Wednesday, November 12, 2014

Into thin air

Now that the days are so short, I can see it will soon be dark both morning and evening when I tend to the calves.  It really isn't difficult now that the calves and the Grace-the-cow understand the routine:  I let the cow in the side door, run her through the barn to the back door, and turn her out with the calves, who are patiently waiting, having learned that their meal comes through that magical door.  The calves have even come to an agreement on who gets which teat, so once I let Grace out with them, they position themselves and go to it.

When I went out to get this routine started this morning, I heard the two Holstein steers bellowing in the dark, as always.  But one voice was absent, that of Gypsy, Grace's heifer calf.  Yes, I do know her voice:  It's higher pitched than the vocals of the steers.  Bad things started running through my brain... she was fine last night... did she get the scours, which would account for her not bawling from hunger... 

You see, I'm punchy since all our cattle losses a year ago, and tend to expect the worse when it comes to the cows.  I shone the flashlight in every corner of the pen.  I peeked in the stall where the calves usually spend the night, and into the calf hutch Cliff put in the pen for added protection if they wanted it.  Cliff has rigged up a temporary pen made of cattle panels our the side yard so the calves have grass, and more room to roam.  I walked the borders of that pen.  No Gypsy, and no feminine bawling.  

"Well," I said to myself, "it's no use trying to do anything in the dark.  I'll come out at daylight and look for her."  So I brought Grace through the barn and let her out with the boys, figuring that it wouldn't hurt her calf to miss one meal, if she were alive, that is.  Just then I heard Gypsy bawling nearby.  I shone the flashlight around and caught a glimpse of her... in the yard!  Running loose in our front yard!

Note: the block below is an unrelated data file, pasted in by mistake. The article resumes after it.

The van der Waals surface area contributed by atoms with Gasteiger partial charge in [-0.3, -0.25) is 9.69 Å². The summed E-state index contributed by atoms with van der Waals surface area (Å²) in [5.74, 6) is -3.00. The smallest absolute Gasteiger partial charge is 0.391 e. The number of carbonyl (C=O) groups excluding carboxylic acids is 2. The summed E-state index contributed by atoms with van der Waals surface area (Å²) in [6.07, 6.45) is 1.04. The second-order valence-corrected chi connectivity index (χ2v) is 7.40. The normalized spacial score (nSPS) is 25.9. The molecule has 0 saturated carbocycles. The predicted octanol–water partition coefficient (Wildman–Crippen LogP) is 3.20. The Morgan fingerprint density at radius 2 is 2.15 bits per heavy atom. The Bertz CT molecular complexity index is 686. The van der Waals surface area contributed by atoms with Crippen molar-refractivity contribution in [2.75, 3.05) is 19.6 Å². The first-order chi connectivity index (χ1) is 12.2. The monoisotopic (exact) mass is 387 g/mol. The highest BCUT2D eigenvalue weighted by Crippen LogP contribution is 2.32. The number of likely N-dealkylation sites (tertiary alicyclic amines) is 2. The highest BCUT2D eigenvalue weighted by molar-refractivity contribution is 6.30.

She knew it was time for breakfast, so it was easy to get her through the gate and in with her mom and foster-brothers.  But I'm still puzzling over how on earth she got out.  Gates were secured, and the fences (and panels) are sturdy and tight.  

There are a couple of spots where the bottom of the fence is perhaps a foot to eighteen inches off the ground, and it's possible that she might have laid down next to the fence and ended up getting up on the other side; I've actually had that happen before.  Cliff and I will see if we can find any escape route today.

Gypsy has turned out to be an appropriate name for the heifer, because she is a Traveler, every chance she gets.  This is the fourth time since her birth that she has escaped confinement.

4 comments:

I'm mostly known as 'MA' said...

Glad all is well. That would be scary and in the dark it's hard to tell what's going on.

TARYTERRE said...

Need to find that escape route and block it off before she gets herself in trouble.

Margaret said...

I wouldn't like to have those adventures so early in the morning. I am NOT at my best at that time! Glad that it worked out.

Lori said...

I'm glad she was found so easily. By the way, that is the absolute cutest header photo!